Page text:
The New Corinth Church is on the edge in the lower left. They seem to have improved the road with a more sweeping curve at the bottom since I was a boy. The house in the pictures was torn down after the neihgbor in the house under the ""Mt" bought most of the property from Phillip Hester, who kept only the triangular area between the roads mentioned above. it was still there in 1995 and was just above the letters "Germ..." as I remember, This is the highest point in Robertson County with a good view in all directions, but particularly down over the Old Germandtown Road in the direction towards Maysville, KY, which progressively descends down to the banks of the Ohio River with few hills undulating in the area inbetween.
    The barn for the cows and the Milkhouse that used to be under "Kent.." in the picture have also gone. The old tobacco curing barn in the middle is still there.
    The water hole at the top behind it was excavated about 1952 as I remember, and the building to the west of it was added later. The homestead was on the highest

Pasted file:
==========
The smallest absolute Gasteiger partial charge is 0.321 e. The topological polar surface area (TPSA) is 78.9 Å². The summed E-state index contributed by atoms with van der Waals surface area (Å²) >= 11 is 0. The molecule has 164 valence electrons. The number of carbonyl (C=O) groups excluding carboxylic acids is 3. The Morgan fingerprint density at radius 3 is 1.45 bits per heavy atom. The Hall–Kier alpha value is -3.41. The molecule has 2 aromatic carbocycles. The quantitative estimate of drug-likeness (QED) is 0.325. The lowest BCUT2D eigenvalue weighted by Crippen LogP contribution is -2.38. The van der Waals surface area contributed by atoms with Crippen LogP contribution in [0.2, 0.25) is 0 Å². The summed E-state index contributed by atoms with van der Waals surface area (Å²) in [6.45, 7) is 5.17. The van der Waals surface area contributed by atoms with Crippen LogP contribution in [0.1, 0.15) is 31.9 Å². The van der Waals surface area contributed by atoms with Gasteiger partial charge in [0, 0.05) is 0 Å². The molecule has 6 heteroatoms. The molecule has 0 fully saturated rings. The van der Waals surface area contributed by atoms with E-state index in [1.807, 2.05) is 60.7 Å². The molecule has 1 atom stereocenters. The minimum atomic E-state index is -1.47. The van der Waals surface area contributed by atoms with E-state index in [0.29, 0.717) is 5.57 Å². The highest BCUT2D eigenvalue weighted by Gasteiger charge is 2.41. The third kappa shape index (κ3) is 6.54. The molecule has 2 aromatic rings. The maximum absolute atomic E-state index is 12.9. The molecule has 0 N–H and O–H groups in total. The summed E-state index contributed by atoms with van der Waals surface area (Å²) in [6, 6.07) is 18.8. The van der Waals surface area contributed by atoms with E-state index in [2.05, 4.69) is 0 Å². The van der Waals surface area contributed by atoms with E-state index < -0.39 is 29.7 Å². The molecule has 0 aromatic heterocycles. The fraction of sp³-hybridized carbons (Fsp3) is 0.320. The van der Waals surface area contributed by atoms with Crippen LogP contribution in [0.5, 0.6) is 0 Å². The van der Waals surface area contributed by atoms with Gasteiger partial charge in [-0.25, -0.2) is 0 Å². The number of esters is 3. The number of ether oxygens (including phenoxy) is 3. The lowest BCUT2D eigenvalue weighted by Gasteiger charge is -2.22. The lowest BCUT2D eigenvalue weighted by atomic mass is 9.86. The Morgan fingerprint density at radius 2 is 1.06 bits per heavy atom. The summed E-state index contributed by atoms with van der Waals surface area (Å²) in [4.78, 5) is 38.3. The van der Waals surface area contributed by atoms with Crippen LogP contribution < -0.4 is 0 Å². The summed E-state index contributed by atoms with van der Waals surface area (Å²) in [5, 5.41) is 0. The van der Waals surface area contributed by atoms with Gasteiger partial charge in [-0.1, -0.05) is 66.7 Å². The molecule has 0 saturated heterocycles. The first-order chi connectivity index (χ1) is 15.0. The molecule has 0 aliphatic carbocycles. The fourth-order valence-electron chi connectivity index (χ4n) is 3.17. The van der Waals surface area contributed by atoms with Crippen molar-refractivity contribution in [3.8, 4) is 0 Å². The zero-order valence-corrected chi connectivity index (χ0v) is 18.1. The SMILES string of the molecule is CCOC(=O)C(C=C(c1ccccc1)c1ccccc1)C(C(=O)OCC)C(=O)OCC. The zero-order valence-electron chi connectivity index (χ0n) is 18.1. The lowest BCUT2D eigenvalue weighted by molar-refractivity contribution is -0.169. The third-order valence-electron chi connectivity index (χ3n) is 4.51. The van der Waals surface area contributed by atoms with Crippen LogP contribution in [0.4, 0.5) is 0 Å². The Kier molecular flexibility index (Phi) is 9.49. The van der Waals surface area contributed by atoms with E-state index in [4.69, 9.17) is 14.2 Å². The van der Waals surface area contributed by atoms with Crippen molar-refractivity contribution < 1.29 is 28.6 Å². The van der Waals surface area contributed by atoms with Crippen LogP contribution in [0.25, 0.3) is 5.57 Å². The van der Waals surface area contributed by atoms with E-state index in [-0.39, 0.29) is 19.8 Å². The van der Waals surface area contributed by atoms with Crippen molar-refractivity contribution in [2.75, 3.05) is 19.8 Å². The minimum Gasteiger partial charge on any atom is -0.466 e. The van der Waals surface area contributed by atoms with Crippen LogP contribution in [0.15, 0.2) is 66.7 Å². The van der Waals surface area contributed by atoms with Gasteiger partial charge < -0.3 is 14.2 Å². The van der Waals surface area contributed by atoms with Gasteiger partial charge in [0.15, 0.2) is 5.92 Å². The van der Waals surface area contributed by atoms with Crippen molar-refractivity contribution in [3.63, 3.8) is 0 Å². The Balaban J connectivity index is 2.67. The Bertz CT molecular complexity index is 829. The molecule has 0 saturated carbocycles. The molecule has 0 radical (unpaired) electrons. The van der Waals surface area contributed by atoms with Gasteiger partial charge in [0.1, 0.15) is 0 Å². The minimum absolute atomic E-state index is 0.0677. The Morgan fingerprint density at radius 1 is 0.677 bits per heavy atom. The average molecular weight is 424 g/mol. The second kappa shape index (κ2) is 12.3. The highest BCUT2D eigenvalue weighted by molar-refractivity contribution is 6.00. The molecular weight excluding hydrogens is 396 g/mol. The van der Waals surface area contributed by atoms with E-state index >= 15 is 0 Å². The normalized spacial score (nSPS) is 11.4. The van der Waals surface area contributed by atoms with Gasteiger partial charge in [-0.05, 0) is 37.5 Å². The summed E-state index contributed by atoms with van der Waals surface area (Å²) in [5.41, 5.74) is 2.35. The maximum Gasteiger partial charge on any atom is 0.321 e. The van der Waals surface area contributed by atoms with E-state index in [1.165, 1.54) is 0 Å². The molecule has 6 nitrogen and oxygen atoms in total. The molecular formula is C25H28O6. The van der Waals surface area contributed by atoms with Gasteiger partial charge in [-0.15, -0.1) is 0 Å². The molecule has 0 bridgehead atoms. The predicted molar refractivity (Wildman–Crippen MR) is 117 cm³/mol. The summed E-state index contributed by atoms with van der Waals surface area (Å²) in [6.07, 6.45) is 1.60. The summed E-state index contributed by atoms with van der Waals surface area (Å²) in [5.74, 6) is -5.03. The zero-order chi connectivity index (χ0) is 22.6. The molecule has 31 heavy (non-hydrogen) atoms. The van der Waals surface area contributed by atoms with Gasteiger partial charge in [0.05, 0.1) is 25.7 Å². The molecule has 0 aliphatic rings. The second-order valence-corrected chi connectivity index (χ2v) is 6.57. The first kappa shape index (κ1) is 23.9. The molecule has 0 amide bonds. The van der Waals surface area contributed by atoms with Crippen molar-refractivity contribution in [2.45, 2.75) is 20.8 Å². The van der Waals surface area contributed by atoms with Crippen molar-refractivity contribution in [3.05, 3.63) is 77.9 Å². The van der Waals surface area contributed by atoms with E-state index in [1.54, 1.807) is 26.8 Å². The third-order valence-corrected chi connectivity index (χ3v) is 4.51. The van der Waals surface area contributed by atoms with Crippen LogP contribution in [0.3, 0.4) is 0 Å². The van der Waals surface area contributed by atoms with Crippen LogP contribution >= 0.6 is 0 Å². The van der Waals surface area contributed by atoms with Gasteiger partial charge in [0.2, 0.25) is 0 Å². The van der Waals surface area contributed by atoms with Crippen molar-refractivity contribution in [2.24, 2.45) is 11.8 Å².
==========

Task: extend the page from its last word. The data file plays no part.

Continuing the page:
ground and the Old Germantown road came up a rather steep hill here. The building  down that road must be Uncle Paul's house. His family moved into
    grandmother's house after she died in 1954. His son Phillip took over the farm when  Uncle Paul died after settling up with Nelson Wayne and Nina Rose.
    We always visited Hittville just after the school holidays started in June and over Thanksgiving weekend in November. In June I helped Nelson Wayne set
    out the tobacco seedlings dropping them one by one into middle well of the planter, while Nelson Wayne moved it to punch a new hole in the ground and
    pushed the levers to widen the hole for the plant and release water from the side chembers of the planter and then lift and move to start the procedure all
    over again. I got a "wonderful" sunburn doing it, as they did not have suntan lotions in those days. In November we went to the binding room to bind the
    tobacco leaves and put them on the 4 foot sticks for hanging in the curing barn, where they were later taken and hung up.
    The old homestead was built in several stages and additions as the family grew. It must have been started in the late 1880's by Grandfather. Uncle Garrett
    learned his carpentry skills while helping with the additions. In the middle downstairs was grandmother's long dark general store. To the right of it were
    two store rooms and grandmother's commode room father back, which was converted to a bath room for her in the early 50's. The dining room was directly
    behind the store and the kitchen with the old wooden stove on the right. To the left was the parlor which was never used and opened out on the Veranda and